Today is East Timor’s independence day. The ceremonies were held last night on the dusty plain of Taci Tolu, just outside of the capitol of Dili. The Indonesian military invaded East Timor in 1975 and occupied it for a quarter of a century, with 200,000 people killed, a third of the population. On August 30, 1999 East Timorese voted overwhelmingly for their independence in a UN-sponsored referendum. Days later Indonesia burned East Timor to the ground.
An estimated 200,000 Timorese walked to Taci Tolu yesterday for the Independence celebration: including thousands of school children in their uniforms and men and women in traditional woven outfits. The ceremony began with a solemn mass presided over by Nobel Peace Laureate Bishop Belo. The celebration also honored East Timor’s vibrant culture with music and dancing and paid special tribute to the Falintil guerrilla fighters who spearheaded the resistance to Indonesian occupation. Ninety-two countries were represented at the ceremony, including former President Bill Clinton and Indonesian President Megawati Sukarnoputri, who insisted on first visiting a cemetery where Indonesian soldiers are buried.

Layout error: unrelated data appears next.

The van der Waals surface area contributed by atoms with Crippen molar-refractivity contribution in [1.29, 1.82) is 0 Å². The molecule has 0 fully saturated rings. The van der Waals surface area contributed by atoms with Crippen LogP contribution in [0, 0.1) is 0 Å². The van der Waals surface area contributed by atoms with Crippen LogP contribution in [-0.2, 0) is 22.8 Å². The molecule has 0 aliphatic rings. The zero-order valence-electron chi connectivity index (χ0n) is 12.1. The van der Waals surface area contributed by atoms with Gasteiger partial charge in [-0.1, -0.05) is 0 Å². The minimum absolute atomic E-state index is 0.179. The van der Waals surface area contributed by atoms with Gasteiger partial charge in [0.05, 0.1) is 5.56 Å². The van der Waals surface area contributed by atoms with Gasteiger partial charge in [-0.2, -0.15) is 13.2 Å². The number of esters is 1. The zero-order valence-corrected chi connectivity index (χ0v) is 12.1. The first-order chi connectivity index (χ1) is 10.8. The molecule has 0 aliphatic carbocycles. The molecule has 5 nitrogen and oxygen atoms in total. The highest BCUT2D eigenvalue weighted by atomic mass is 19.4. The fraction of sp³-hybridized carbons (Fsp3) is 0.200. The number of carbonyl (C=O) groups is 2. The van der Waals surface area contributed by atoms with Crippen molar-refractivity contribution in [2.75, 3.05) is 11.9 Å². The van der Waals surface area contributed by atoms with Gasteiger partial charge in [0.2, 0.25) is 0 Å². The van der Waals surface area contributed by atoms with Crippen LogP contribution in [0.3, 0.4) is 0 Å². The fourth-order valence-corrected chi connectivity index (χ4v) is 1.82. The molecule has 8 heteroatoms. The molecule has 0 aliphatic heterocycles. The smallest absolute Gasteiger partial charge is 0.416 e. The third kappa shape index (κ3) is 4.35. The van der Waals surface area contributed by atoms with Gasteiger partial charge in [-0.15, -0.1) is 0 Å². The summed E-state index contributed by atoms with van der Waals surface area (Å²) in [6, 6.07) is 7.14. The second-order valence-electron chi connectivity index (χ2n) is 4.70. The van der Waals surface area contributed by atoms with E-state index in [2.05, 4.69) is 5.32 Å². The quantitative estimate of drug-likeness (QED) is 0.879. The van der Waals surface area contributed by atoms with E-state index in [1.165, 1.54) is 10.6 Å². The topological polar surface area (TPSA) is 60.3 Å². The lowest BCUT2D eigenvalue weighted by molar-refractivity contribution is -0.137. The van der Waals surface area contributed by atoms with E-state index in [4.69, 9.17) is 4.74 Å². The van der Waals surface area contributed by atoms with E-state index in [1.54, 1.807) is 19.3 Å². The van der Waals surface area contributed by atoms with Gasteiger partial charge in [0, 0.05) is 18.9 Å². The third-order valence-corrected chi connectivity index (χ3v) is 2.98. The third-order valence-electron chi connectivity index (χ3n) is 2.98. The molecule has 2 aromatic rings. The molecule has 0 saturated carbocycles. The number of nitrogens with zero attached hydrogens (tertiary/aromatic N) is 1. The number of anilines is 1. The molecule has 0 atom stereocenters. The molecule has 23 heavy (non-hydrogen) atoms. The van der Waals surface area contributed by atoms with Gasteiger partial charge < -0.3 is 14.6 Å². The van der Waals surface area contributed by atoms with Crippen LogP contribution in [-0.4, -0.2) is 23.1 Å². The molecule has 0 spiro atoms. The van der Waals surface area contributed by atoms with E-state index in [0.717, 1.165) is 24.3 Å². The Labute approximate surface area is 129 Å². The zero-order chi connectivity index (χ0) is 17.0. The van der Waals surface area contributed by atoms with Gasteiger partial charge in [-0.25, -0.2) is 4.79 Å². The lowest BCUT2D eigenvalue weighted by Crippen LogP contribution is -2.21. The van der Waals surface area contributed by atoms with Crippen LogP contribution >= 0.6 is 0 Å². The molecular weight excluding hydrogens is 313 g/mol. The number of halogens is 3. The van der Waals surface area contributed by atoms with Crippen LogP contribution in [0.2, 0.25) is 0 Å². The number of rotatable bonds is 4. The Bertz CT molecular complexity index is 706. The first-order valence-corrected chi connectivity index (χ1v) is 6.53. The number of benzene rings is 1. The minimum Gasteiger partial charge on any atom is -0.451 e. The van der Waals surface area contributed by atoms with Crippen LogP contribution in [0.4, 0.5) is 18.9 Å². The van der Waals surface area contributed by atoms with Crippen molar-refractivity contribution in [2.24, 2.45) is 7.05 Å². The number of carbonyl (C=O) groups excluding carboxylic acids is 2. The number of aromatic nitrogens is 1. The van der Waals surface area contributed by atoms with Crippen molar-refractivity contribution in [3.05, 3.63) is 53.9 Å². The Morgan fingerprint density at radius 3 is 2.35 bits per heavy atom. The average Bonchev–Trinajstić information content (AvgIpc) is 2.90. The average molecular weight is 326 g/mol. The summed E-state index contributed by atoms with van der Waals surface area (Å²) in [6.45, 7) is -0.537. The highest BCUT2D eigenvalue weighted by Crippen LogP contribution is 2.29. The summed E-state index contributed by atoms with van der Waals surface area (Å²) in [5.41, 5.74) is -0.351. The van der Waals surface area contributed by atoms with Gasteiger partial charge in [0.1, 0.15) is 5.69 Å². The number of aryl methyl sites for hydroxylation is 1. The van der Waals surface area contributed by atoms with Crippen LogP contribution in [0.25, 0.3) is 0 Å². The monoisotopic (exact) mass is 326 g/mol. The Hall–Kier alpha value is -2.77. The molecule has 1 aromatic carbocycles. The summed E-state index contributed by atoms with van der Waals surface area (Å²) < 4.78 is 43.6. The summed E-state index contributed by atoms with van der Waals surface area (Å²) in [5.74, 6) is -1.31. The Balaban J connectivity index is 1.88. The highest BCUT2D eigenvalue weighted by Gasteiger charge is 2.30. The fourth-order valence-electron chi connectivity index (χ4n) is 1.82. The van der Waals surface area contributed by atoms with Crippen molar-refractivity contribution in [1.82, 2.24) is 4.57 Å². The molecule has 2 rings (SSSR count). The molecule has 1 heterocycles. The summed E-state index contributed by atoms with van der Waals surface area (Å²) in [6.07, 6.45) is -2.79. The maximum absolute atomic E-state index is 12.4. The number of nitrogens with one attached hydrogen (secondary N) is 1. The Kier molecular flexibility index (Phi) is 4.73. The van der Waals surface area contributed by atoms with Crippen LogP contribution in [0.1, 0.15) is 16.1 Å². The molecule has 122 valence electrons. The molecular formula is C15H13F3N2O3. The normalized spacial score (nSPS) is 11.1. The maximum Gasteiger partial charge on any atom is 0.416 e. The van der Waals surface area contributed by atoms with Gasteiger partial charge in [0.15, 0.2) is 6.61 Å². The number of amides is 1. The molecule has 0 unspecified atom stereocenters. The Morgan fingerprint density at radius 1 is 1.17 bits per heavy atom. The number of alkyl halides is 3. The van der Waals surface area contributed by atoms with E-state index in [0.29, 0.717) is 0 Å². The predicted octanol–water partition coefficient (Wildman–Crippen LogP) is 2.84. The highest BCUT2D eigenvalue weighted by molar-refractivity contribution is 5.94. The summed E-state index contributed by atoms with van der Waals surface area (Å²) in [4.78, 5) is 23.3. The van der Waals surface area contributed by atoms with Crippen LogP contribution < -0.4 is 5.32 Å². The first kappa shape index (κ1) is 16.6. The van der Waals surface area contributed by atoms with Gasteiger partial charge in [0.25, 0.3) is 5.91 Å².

Witnessing the moment of independence with the Timorese, who resisted for 25 years in the face of horrific suffering and U.S. backing for Indonesia’s military, was an overwhelming and humbling experience.
Shortly before midnight UN Secretary General Kofi Annan ascended the stage to formally hand over authority to the government of a free East Timor. Kofi Annan’s speech was also translated into Tetun, the language spoken by most of East Timor’s people.
- Kofi Annan, UN Secretary General.